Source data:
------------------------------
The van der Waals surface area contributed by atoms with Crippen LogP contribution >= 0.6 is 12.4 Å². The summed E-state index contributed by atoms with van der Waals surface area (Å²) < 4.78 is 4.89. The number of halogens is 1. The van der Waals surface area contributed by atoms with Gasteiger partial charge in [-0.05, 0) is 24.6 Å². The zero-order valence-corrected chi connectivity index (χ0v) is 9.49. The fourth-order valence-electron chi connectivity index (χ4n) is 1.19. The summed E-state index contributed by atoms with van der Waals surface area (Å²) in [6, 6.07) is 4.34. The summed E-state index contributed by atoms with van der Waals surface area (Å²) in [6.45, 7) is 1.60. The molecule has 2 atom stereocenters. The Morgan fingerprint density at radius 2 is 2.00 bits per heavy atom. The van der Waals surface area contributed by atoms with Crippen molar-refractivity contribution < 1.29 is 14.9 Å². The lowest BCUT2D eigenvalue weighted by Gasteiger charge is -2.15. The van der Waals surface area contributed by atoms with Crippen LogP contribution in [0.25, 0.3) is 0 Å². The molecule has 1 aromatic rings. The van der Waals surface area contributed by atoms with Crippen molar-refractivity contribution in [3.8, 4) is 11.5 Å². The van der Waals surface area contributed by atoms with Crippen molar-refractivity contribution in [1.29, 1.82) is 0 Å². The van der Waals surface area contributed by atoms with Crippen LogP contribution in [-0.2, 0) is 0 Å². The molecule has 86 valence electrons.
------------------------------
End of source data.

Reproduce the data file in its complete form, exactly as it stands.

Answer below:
The van der Waals surface area contributed by atoms with Crippen LogP contribution >= 0.6 is 12.4 Å². The summed E-state index contributed by atoms with van der Waals surface area (Å²) < 4.78 is 4.89. The number of halogens is 1. The van der Waals surface area contributed by atoms with Gasteiger partial charge in [-0.05, 0) is 24.6 Å². The zero-order valence-corrected chi connectivity index (χ0v) is 9.49. The fourth-order valence-electron chi connectivity index (χ4n) is 1.19. The summed E-state index contributed by atoms with van der Waals surface area (Å²) in [6, 6.07) is 4.34. The summed E-state index contributed by atoms with van der Waals surface area (Å²) in [6.45, 7) is 1.60. The molecule has 2 atom stereocenters. The Morgan fingerprint density at radius 2 is 2.00 bits per heavy atom. The van der Waals surface area contributed by atoms with Crippen molar-refractivity contribution < 1.29 is 14.9 Å². The lowest BCUT2D eigenvalue weighted by Gasteiger charge is -2.15. The van der Waals surface area contributed by atoms with Crippen LogP contribution in [0.25, 0.3) is 0 Å². The molecule has 1 aromatic rings. The van der Waals surface area contributed by atoms with Crippen molar-refractivity contribution in [3.8, 4) is 11.5 Å². The van der Waals surface area contributed by atoms with Crippen molar-refractivity contribution in [1.29, 1.82) is 0 Å². The van der Waals surface area contributed by atoms with Crippen LogP contribution in [-0.2, 0) is 0 Å². The molecule has 86 valence electrons.